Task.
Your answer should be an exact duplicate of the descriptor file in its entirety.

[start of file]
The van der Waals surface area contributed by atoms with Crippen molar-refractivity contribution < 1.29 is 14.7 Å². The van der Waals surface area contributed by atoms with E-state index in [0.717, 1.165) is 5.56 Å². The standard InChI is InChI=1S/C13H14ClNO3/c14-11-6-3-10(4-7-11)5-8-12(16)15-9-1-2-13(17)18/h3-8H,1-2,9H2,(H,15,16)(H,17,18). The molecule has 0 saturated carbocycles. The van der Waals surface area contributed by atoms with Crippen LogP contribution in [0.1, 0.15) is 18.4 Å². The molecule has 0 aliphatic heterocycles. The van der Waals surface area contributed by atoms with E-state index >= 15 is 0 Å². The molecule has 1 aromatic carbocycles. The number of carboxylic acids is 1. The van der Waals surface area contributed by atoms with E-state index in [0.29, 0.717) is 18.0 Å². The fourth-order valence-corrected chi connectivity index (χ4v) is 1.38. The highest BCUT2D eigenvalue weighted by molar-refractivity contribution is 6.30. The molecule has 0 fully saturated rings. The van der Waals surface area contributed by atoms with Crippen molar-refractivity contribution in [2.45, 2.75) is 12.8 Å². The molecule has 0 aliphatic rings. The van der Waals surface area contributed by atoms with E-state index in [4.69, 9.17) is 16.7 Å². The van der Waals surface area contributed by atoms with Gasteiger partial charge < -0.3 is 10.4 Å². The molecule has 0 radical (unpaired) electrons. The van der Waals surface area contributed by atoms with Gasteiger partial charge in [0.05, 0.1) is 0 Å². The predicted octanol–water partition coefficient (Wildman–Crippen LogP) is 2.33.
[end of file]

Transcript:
The van der Waals surface area contributed by atoms with Crippen molar-refractivity contribution < 1.29 is 14.7 Å². The van der Waals surface area contributed by atoms with E-state index in [0.717, 1.165) is 5.56 Å². The standard InChI is InChI=1S/C13H14ClNO3/c14-11-6-3-10(4-7-11)5-8-12(16)15-9-1-2-13(17)18/h3-8H,1-2,9H2,(H,15,16)(H,17,18). The molecule has 0 saturated carbocycles. The van der Waals surface area contributed by atoms with Crippen LogP contribution in [0.1, 0.15) is 18.4 Å². The molecule has 0 aliphatic heterocycles. The van der Waals surface area contributed by atoms with E-state index >= 15 is 0 Å². The molecule has 1 aromatic carbocycles. The number of carboxylic acids is 1. The van der Waals surface area contributed by atoms with E-state index in [0.29, 0.717) is 18.0 Å². The fourth-order valence-corrected chi connectivity index (χ4v) is 1.38. The highest BCUT2D eigenvalue weighted by molar-refractivity contribution is 6.30. The molecule has 0 fully saturated rings. The van der Waals surface area contributed by atoms with Crippen molar-refractivity contribution in [2.45, 2.75) is 12.8 Å². The molecule has 0 aliphatic rings. The van der Waals surface area contributed by atoms with E-state index in [4.69, 9.17) is 16.7 Å². The van der Waals surface area contributed by atoms with Gasteiger partial charge < -0.3 is 10.4 Å². The molecule has 0 radical (unpaired) electrons. The van der Waals surface area contributed by atoms with Gasteiger partial charge in [0.05, 0.1) is 0 Å². The predicted octanol–water partition coefficient (Wildman–Crippen LogP) is 2.33.